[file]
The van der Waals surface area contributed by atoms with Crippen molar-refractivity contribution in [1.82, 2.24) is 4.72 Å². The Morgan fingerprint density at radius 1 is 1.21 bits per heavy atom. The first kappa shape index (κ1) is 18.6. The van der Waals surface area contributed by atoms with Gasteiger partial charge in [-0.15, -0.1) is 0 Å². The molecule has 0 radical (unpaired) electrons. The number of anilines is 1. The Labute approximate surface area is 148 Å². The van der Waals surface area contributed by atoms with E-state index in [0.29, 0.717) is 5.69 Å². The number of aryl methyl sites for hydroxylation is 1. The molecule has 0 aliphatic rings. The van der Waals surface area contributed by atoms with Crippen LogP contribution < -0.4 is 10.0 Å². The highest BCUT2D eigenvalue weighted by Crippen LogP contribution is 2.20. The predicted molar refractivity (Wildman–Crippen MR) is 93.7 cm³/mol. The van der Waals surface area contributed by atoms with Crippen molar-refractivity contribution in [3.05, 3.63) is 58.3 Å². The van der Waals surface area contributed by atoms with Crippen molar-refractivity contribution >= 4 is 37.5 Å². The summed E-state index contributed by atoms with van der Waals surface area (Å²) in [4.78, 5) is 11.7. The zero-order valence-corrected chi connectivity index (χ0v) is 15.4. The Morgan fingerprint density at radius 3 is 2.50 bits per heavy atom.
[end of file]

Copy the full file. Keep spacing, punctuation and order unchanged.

The van der Waals surface area contributed by atoms with Crippen molar-refractivity contribution in [1.82, 2.24) is 4.72 Å². The Morgan fingerprint density at radius 1 is 1.21 bits per heavy atom. The first kappa shape index (κ1) is 18.6. The van der Waals surface area contributed by atoms with Gasteiger partial charge in [-0.15, -0.1) is 0 Å². The molecule has 0 radical (unpaired) electrons. The number of anilines is 1. The Labute approximate surface area is 148 Å². The van der Waals surface area contributed by atoms with E-state index in [0.29, 0.717) is 5.69 Å². The number of aryl methyl sites for hydroxylation is 1. The molecule has 0 aliphatic rings. The van der Waals surface area contributed by atoms with Crippen LogP contribution < -0.4 is 10.0 Å². The highest BCUT2D eigenvalue weighted by Crippen LogP contribution is 2.20. The predicted molar refractivity (Wildman–Crippen MR) is 93.7 cm³/mol. The van der Waals surface area contributed by atoms with Crippen molar-refractivity contribution in [3.05, 3.63) is 58.3 Å². The van der Waals surface area contributed by atoms with Crippen molar-refractivity contribution >= 4 is 37.5 Å². The summed E-state index contributed by atoms with van der Waals surface area (Å²) in [4.78, 5) is 11.7. The zero-order valence-corrected chi connectivity index (χ0v) is 15.4. The Morgan fingerprint density at radius 3 is 2.50 bits per heavy atom.